NEW BRUNSWICK, NJ – It was taking all of Antonio Calcado’s considerable strength and stamina to safeguard Rutgers as it faced an unprecedented emergency. This was March, COVID-19 was emerging as a deadly threat and how to mitigate its spread had consumed nearly every moment of his work week. He left the office on Friday looking forward to some relaxation.

Less than 48 hours later, he was fighting for his life in a hospital bed.

“I had these thoughts – they are dark - and there were times I really didn't believe I would make it and I literally thought, ‘I'm going to just die here alone,’” Calcado said.

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This is the story of how COVID-19 had rendered powerless the Executive Vice President For Strategic Planning and Operations, Chief Operating Officer and, rather ironically, the head of the COVID-19 Task Force at Rutgers.

It’s also a cautionary tale of the enormous power and insidious nature of the virus told by a man who wasn’t sure he would live to tell about it.

Calcado has since resumed his administrative duties and was seen with mask in place at Jonathan Holloway’s first news conference as university president last week. But in an interview with TAPinto New Brunswick, Calcado talks about the four nights he lied in the hospital, struggled to collect his thoughts as his blood became oxygen-depleted, and wondered if he was going to die.

“I think the story is important,” he said. “So, I tell people my story not because I'm looking for sympathy or something like that. That's not necessary. I tell them because I think they need to understand what this virus can do to you. And I think many just think it's not a common cold. It's deadly and it's quick and it can affect you in ways that you just can't imagine.”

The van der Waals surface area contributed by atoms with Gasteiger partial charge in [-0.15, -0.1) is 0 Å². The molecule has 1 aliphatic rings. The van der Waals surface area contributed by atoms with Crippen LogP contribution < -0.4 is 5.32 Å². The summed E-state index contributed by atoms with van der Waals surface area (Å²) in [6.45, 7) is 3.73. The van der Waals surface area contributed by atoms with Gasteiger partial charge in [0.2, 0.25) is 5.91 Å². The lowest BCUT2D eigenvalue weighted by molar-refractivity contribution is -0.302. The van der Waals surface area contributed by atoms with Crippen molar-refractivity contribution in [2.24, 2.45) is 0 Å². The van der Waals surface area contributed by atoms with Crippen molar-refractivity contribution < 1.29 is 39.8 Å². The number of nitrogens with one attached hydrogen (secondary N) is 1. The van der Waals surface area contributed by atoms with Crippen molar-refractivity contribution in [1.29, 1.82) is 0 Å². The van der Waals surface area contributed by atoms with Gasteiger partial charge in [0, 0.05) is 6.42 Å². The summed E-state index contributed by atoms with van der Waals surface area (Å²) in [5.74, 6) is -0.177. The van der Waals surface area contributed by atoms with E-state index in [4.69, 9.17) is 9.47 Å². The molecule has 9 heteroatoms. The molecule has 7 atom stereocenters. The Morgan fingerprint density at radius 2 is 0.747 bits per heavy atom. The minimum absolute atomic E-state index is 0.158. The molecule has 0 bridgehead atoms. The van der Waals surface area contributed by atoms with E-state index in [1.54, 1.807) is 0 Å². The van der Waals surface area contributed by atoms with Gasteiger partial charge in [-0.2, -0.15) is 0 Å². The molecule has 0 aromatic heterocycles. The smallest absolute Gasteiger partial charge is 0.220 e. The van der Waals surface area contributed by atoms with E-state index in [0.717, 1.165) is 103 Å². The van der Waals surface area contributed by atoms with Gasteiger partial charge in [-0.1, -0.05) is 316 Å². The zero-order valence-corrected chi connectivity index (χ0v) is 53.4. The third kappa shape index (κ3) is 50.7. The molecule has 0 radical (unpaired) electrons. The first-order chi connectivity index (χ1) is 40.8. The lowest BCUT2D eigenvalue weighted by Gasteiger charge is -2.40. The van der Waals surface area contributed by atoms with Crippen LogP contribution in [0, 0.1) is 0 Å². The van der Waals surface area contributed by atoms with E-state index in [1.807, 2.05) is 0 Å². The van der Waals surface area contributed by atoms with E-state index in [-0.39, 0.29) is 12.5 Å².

* * *

February was a time when hardly anyone was wearing masks, “social distancing” was not part of the lexicon and store shelves were still fully stocked with hand sanitizer. Yet, COVID-19 had Calcado’s undivided attention.

That month, he assembled top officials from a wide range of university operations, including finance, facilities and public safety, and formed the school’s COVID-19 Task Force.

Calcado began leading a daily 8 a.m. meeting with its members, typically followed by daily briefings from the chancellors at Rutgers campuses in New Brunswick, Camden and Newark, as well as the Rutgers Biomedical and Health Sciences school.

He kept an eye on what was happening in places such as Italy, where a shortage of equipment left doctors to sometimes decide which patient would get a ventilator and which one would surely die.

The onslaught of COVID-19 hit here in March, and New Jersey and neighboring New York in quick order became the epicenters for coronavirus cases.

New Jersey reported its first COVID-19 fatality March 10. That same day, Rutgers announced it would be sending students home early for spring break while it decided its next step. Turns out, the students never returned, as the school moved all instruction on line.

At Rutgers-New Brunswick, where some 38,000 students study everything from Shakespeare to Sanskrit to Springsteen, it became a daily question of how best to move forward.

One day, it was what do we do about the 5,000 or so students living at Rutgers-New Brunswick who had nowhere to go. The next, it was a question of how to administer midterms.